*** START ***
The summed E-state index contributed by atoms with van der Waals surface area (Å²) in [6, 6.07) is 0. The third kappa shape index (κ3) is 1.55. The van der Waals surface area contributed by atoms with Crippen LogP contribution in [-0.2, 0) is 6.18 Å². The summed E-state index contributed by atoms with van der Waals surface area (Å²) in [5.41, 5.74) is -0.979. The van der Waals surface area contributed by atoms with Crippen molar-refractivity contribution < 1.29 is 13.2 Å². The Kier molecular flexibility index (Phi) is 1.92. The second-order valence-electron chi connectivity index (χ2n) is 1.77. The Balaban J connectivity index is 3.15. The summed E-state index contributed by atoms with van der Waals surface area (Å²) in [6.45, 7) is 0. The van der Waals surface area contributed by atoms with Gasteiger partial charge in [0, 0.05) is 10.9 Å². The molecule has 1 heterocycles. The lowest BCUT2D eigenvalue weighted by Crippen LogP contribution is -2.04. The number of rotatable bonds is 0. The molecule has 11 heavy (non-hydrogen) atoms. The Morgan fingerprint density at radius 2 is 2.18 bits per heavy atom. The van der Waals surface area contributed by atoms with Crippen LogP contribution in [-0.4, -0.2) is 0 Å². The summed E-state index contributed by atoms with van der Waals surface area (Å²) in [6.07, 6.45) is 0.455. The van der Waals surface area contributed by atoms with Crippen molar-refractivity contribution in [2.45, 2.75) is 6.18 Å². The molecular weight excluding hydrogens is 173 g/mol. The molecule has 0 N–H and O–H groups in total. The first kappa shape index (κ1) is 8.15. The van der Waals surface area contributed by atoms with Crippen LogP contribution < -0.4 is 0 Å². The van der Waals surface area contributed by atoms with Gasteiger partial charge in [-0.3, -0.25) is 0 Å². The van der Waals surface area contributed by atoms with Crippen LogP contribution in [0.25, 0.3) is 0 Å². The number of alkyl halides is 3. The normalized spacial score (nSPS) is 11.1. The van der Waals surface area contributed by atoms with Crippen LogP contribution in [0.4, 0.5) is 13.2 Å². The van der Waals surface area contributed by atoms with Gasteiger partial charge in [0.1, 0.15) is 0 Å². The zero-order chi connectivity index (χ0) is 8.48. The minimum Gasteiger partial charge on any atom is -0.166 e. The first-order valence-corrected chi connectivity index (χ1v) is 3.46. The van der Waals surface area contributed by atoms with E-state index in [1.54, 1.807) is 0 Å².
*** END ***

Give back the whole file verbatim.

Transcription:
The summed E-state index contributed by atoms with van der Waals surface area (Å²) in [6, 6.07) is 0. The third kappa shape index (κ3) is 1.55. The van der Waals surface area contributed by atoms with Crippen LogP contribution in [-0.2, 0) is 6.18 Å². The summed E-state index contributed by atoms with van der Waals surface area (Å²) in [5.41, 5.74) is -0.979. The van der Waals surface area contributed by atoms with Crippen molar-refractivity contribution < 1.29 is 13.2 Å². The Kier molecular flexibility index (Phi) is 1.92. The second-order valence-electron chi connectivity index (χ2n) is 1.77. The Balaban J connectivity index is 3.15. The summed E-state index contributed by atoms with van der Waals surface area (Å²) in [6.45, 7) is 0. The van der Waals surface area contributed by atoms with Gasteiger partial charge in [0, 0.05) is 10.9 Å². The molecule has 1 heterocycles. The lowest BCUT2D eigenvalue weighted by Crippen LogP contribution is -2.04. The number of rotatable bonds is 0. The molecule has 11 heavy (non-hydrogen) atoms. The Morgan fingerprint density at radius 2 is 2.18 bits per heavy atom. The van der Waals surface area contributed by atoms with Crippen LogP contribution in [-0.4, -0.2) is 0 Å². The summed E-state index contributed by atoms with van der Waals surface area (Å²) in [6.07, 6.45) is 0.455. The van der Waals surface area contributed by atoms with Crippen molar-refractivity contribution in [2.45, 2.75) is 6.18 Å². The molecular weight excluding hydrogens is 173 g/mol. The molecule has 0 N–H and O–H groups in total. The first kappa shape index (κ1) is 8.15. The van der Waals surface area contributed by atoms with Crippen LogP contribution < -0.4 is 0 Å². The van der Waals surface area contributed by atoms with Gasteiger partial charge in [-0.3, -0.25) is 0 Å². The van der Waals surface area contributed by atoms with Crippen LogP contribution in [0.25, 0.3) is 0 Å². The number of alkyl halides is 3. The normalized spacial score (nSPS) is 11.1. The van der Waals surface area contributed by atoms with Crippen LogP contribution in [0.4, 0.5) is 13.2 Å². The van der Waals surface area contributed by atoms with Gasteiger partial charge in [0.1, 0.15) is 0 Å². The zero-order chi connectivity index (χ0) is 8.48. The minimum Gasteiger partial charge on any atom is -0.166 e. The first-order valence-corrected chi connectivity index (χ1v) is 3.46. The van der Waals surface area contributed by atoms with E-state index in [1.54, 1.807) is 0 Å².